OldVenue, TV

girls, girls, girls

What’s left to say about Girls? All those superlatives (zeitgeist, refreshing, original, authentic) people used to describe it have been abandoned. That was three seasons ago. All that nonsense is so old. Lena Dunham is getting less and less press, now we’re all used to a woman being naked on TV. Unless they’re talking about her obscenely large book advance (allegedly $3.7 million), they’re probably not talking about her or Girls. But I’m not giving up on it yet, and neither should you. Here’s why; Girls has grown up.
There’s a shift in tone which may displease people who are only in it for the irony so acidic it could burn through prison bars. Instead of moments of sincerity piercing through the irony that characterised and problematised the first three seasons, it’s the other way round. The irony sticks out through the sincerity this time. We’re reminded that these girls have actual dreams, even if they are as ridiculous as Marnie’s singing career. But still, they’re (mostly) actively pursuing them and actively getting hurt over them. Take Marnie, for example. Her singing ‘career’ takes her and Desi to a family restaurant where they try and sing over screaming children at a jazz brunch. They’re hurt by the lack of respect they’re given, which plays into the Millenial princess-ness of Girls whilst showing that Marnie is an actual person with actual feelings. Clever, right?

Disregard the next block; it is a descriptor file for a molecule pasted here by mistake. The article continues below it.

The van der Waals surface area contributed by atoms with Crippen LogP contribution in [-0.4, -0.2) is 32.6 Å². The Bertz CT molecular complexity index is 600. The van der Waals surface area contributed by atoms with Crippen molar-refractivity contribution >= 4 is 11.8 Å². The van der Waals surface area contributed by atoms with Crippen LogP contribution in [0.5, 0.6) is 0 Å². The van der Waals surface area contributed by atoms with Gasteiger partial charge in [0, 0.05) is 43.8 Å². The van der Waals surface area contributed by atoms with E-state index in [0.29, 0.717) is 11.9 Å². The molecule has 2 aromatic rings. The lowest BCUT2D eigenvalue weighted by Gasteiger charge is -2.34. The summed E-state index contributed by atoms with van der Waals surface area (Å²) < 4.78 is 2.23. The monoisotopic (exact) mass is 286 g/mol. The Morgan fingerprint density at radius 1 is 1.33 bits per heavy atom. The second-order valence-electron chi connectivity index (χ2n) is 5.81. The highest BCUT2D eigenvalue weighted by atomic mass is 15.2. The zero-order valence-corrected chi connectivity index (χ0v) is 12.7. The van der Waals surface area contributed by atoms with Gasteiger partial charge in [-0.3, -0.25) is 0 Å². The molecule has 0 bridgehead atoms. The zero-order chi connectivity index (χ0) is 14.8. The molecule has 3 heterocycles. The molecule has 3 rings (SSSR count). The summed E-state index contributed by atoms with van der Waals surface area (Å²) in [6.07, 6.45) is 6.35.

Hannah has taken actual steps towards her dream. She’s moving literally to Iowa, where she’ll begin her career as a brilliant writer before moving back to Brooklyn and doing hipster things with her cool ac-tor boyfriend.
All of the characters are striving for a dream, but are no longer so confident in their ability to achieve it. Most of the characters, especially Marnie and Adam, have realised that the world does not, in fact, owe them anything. There are hundreds upon hundreds of talented people, they’re just another drop in the ocean of privileged people wanting something for nothing. Except now they know it. Sort of.


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May 2022
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